How do we deal with job expectations?

 

One of the attractive factors of pursuing a doctorate is the independence and control that PhD students can have over their own research. On the other hand, a PhD is still an education, with external requirements about the quality of the work. And, as the survey shows, this is something that many PhD students struggle with: nearly half of us don’t have a clear idea of the quality of research expected in order to pass a PhD.Not surprisingly, this lack of clarity impacts the well-being of students, and contributes to them feeling worn out. 

This is an important signal for universities, and especially supervisors – we should all make sure that PhD students are aware of the formal and material requirements of their job, so they can focus on their research without unnecessary stressful uncertainties.

According to our survey, 44% of Phd students did not have a clear idea of the research quality required for them to pass their PhD.

 

While research activities always contain a certain level of uncertainty, the lack of knowledge about the most fundamental parameters for your work has the potential to deeply impact the students’ work, as well as their well-being, as this cross-section shows:

However, in face of all the perceived delays, there was only a relatively small number of students who have applied for extensions. Of those who applied, the majority has been granted. Considering the amount of students who reported delays, why did so few apply?

While the quantitative data does not hold the answer for this particular question, PAND’s experience in advocating for PhD students during the pandemic has shown that there were large inconsistencies in how Universities have handled extensions, with different departments in the same university having different postures regarding their students. While some departments were supportive and encouraged PhD students to apply, others were not as forthcoming in divulging information about the extensions, or urged students to apply only if they felt like their situation was especially dire. In this sense, the posture of the individual departments and universities might have influenced whether PhD students felt confident that they would be able to get an extension if they applied.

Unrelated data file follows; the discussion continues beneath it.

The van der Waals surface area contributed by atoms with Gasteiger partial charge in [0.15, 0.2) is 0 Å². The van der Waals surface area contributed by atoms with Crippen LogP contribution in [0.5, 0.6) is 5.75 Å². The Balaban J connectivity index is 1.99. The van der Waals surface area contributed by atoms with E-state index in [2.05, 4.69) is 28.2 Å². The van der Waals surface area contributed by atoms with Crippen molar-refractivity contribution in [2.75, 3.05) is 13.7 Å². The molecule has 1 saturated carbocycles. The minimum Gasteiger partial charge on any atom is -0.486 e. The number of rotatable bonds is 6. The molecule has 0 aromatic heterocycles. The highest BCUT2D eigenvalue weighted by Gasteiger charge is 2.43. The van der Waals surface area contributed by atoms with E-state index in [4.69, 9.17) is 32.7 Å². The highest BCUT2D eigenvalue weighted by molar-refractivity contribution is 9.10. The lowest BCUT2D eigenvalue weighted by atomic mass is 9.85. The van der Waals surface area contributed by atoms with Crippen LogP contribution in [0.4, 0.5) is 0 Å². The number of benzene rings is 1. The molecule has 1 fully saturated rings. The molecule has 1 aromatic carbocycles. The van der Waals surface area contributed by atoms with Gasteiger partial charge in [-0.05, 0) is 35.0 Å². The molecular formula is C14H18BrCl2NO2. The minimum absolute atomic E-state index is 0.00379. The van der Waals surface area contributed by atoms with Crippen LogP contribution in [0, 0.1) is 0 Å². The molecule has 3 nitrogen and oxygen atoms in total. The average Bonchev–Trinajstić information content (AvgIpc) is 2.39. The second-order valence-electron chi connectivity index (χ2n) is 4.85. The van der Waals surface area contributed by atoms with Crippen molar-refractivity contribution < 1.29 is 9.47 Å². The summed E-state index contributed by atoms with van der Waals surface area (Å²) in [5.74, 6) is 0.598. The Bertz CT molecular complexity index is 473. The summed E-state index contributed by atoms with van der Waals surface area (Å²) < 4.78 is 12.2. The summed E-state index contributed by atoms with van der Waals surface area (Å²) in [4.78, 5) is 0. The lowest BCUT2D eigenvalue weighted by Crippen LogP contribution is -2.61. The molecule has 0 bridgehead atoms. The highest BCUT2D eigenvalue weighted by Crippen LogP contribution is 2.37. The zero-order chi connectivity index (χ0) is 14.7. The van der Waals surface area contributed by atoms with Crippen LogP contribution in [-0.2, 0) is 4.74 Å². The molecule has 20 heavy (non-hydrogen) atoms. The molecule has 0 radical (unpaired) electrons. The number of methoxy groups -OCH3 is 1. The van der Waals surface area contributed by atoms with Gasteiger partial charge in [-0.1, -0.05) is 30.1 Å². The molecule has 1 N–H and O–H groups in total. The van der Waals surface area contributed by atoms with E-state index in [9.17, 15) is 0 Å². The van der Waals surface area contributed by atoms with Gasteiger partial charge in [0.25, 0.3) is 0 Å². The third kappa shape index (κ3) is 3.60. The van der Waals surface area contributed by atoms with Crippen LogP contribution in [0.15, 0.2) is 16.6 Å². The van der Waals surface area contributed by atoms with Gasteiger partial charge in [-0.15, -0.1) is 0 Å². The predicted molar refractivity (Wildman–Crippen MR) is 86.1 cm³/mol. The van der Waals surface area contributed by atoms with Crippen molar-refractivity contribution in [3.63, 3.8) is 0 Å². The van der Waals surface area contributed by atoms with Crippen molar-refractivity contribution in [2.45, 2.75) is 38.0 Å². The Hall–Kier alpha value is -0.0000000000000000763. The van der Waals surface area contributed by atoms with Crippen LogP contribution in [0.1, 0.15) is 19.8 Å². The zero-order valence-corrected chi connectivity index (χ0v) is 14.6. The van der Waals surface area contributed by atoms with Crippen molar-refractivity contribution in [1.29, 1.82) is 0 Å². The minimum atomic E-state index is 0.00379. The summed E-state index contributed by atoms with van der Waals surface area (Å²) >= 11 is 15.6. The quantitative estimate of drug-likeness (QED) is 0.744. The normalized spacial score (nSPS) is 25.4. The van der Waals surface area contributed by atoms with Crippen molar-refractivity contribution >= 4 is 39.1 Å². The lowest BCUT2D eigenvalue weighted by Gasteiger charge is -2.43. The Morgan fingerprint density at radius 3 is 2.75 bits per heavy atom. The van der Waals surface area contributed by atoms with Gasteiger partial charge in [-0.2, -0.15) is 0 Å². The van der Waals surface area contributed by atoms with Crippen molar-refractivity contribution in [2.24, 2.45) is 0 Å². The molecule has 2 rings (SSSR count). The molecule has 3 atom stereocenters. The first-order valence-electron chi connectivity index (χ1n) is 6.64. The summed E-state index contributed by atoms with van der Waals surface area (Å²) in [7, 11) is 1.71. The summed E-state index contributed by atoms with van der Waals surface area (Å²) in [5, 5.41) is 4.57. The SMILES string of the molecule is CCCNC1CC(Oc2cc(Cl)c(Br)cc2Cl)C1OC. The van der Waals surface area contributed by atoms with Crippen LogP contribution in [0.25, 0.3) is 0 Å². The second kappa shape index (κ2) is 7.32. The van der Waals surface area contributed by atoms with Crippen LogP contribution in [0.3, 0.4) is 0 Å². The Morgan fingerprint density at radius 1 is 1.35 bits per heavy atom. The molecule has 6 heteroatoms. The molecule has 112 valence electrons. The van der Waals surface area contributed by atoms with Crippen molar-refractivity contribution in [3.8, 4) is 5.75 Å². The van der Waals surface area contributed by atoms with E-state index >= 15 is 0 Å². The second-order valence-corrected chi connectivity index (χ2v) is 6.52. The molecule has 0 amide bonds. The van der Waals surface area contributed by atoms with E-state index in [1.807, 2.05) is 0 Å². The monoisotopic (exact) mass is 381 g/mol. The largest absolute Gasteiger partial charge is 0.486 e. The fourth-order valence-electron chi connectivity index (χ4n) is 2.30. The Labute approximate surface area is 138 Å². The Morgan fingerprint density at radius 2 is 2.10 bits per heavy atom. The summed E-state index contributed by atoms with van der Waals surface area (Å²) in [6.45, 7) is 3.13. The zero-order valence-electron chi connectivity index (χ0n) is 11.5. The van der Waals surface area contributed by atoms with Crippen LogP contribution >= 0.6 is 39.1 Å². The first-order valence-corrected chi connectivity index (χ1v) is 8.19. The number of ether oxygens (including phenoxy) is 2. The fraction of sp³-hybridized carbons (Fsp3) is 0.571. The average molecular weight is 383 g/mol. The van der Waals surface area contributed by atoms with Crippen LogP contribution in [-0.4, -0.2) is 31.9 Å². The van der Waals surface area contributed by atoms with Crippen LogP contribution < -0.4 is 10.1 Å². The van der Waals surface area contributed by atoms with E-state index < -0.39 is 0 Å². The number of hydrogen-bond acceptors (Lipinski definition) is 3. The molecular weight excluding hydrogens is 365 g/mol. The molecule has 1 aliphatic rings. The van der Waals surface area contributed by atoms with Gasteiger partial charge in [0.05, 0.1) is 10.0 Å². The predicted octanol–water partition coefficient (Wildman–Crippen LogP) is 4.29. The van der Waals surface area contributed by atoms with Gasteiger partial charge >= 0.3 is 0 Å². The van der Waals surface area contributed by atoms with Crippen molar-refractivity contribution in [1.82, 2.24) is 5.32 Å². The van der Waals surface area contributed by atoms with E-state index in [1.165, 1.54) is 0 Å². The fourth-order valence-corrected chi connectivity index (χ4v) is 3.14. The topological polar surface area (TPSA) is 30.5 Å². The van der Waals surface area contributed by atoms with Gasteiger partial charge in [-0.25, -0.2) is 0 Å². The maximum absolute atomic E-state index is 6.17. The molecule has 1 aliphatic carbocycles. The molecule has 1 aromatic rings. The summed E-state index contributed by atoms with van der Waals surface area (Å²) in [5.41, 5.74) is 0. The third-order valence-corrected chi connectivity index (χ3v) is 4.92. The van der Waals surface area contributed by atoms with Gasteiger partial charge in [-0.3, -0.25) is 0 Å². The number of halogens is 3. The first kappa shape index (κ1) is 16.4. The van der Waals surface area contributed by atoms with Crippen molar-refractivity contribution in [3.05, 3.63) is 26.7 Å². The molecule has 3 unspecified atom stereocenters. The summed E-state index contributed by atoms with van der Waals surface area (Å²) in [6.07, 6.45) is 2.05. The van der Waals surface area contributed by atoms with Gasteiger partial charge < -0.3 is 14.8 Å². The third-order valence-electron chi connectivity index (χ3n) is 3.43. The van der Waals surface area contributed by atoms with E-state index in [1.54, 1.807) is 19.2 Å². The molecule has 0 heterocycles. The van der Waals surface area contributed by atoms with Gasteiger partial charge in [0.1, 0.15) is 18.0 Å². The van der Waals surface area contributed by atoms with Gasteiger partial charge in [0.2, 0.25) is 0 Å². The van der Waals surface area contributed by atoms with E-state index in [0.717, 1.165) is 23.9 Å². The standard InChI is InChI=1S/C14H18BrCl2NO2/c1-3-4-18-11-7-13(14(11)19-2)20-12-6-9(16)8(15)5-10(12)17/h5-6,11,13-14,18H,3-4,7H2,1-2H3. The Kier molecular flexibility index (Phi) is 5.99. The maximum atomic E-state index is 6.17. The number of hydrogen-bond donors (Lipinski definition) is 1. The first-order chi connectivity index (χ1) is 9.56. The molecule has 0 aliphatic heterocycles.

People who answered that they don’t know the requirements report feeling ‘worn out’ in significantly greater numbers than those who know what is expected of their work. This correlation is not surprising, since working under uncertain conditions is bound to be more stressful and tiring than otherwise. 

In a context where it is clear that the well-being of PhD students is less than ideal, this is a good place to start – universities, supervisors, and even local associations can cooperate to create an environment where PhD students can be more confident of what is expected of them, and feel like they have the space to ask question and require clarification when they are uncertain.

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